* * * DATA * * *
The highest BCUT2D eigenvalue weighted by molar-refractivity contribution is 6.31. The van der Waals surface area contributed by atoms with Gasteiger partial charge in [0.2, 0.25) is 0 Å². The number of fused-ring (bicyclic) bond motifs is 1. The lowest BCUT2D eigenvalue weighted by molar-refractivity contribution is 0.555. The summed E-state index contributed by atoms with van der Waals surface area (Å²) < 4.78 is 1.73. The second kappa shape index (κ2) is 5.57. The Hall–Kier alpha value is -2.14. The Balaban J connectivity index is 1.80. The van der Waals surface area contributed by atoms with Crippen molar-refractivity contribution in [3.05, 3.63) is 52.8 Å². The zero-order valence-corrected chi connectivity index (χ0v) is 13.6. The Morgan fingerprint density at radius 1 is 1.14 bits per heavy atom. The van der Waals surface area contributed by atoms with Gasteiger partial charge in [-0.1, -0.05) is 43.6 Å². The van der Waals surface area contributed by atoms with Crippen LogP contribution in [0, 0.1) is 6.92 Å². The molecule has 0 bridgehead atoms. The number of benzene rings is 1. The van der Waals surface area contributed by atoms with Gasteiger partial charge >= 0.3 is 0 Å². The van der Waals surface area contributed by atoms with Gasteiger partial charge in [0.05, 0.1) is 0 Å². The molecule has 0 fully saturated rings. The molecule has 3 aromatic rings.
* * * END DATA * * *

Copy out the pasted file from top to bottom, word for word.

The highest BCUT2D eigenvalue weighted by molar-refractivity contribution is 6.31. The van der Waals surface area contributed by atoms with Gasteiger partial charge in [0.2, 0.25) is 0 Å². The number of fused-ring (bicyclic) bond motifs is 1. The lowest BCUT2D eigenvalue weighted by molar-refractivity contribution is 0.555. The summed E-state index contributed by atoms with van der Waals surface area (Å²) < 4.78 is 1.73. The second kappa shape index (κ2) is 5.57. The Hall–Kier alpha value is -2.14. The Balaban J connectivity index is 1.80. The van der Waals surface area contributed by atoms with Crippen molar-refractivity contribution in [3.05, 3.63) is 52.8 Å². The zero-order valence-corrected chi connectivity index (χ0v) is 13.6. The Morgan fingerprint density at radius 1 is 1.14 bits per heavy atom. The van der Waals surface area contributed by atoms with Gasteiger partial charge in [-0.1, -0.05) is 43.6 Å². The van der Waals surface area contributed by atoms with Crippen LogP contribution in [0, 0.1) is 6.92 Å². The molecule has 0 bridgehead atoms. The number of benzene rings is 1. The van der Waals surface area contributed by atoms with Gasteiger partial charge >= 0.3 is 0 Å². The van der Waals surface area contributed by atoms with Gasteiger partial charge in [0.05, 0.1) is 0 Å². The molecule has 0 fully saturated rings. The molecule has 3 aromatic rings.